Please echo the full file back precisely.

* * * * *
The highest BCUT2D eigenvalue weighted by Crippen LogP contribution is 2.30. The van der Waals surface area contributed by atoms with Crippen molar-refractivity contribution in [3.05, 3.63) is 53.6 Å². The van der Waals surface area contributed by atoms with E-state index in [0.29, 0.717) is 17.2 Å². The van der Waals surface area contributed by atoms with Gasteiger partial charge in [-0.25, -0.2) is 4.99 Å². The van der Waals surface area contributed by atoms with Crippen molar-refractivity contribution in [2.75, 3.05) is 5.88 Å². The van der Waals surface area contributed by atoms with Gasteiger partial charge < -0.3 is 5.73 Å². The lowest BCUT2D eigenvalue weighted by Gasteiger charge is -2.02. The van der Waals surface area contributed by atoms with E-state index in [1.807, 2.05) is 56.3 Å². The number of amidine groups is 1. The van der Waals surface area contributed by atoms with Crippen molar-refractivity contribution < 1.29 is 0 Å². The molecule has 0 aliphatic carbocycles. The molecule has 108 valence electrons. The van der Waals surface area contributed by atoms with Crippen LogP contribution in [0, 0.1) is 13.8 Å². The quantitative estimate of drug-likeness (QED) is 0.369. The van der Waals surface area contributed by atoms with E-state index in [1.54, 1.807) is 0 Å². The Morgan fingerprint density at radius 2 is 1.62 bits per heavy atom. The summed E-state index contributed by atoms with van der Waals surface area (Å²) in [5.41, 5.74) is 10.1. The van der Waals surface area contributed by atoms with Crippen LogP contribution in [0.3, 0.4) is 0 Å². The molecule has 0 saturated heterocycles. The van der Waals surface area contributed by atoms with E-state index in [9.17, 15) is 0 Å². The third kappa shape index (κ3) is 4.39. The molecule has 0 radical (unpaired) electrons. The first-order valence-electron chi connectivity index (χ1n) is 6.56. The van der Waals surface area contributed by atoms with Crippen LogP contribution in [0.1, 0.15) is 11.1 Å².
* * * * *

The highest BCUT2D eigenvalue weighted by Crippen LogP contribution is 2.30. The van der Waals surface area contributed by atoms with Crippen molar-refractivity contribution in [3.05, 3.63) is 53.6 Å². The van der Waals surface area contributed by atoms with E-state index in [0.29, 0.717) is 17.2 Å². The van der Waals surface area contributed by atoms with Gasteiger partial charge in [-0.25, -0.2) is 4.99 Å². The van der Waals surface area contributed by atoms with Crippen molar-refractivity contribution in [2.75, 3.05) is 5.88 Å². The van der Waals surface area contributed by atoms with Gasteiger partial charge < -0.3 is 5.73 Å². The lowest BCUT2D eigenvalue weighted by Gasteiger charge is -2.02. The van der Waals surface area contributed by atoms with E-state index in [1.807, 2.05) is 56.3 Å². The number of amidine groups is 1. The van der Waals surface area contributed by atoms with Crippen molar-refractivity contribution < 1.29 is 0 Å². The molecule has 0 aliphatic carbocycles. The molecule has 108 valence electrons. The van der Waals surface area contributed by atoms with Crippen LogP contribution in [0, 0.1) is 13.8 Å². The quantitative estimate of drug-likeness (QED) is 0.369. The van der Waals surface area contributed by atoms with E-state index in [1.54, 1.807) is 0 Å². The Morgan fingerprint density at radius 2 is 1.62 bits per heavy atom. The summed E-state index contributed by atoms with van der Waals surface area (Å²) in [5.41, 5.74) is 10.1. The van der Waals surface area contributed by atoms with Crippen LogP contribution in [0.3, 0.4) is 0 Å². The molecule has 0 saturated heterocycles. The van der Waals surface area contributed by atoms with E-state index in [9.17, 15) is 0 Å². The third kappa shape index (κ3) is 4.39. The molecule has 0 radical (unpaired) electrons. The first-order valence-electron chi connectivity index (χ1n) is 6.56. The van der Waals surface area contributed by atoms with Crippen LogP contribution in [0.1, 0.15) is 11.1 Å².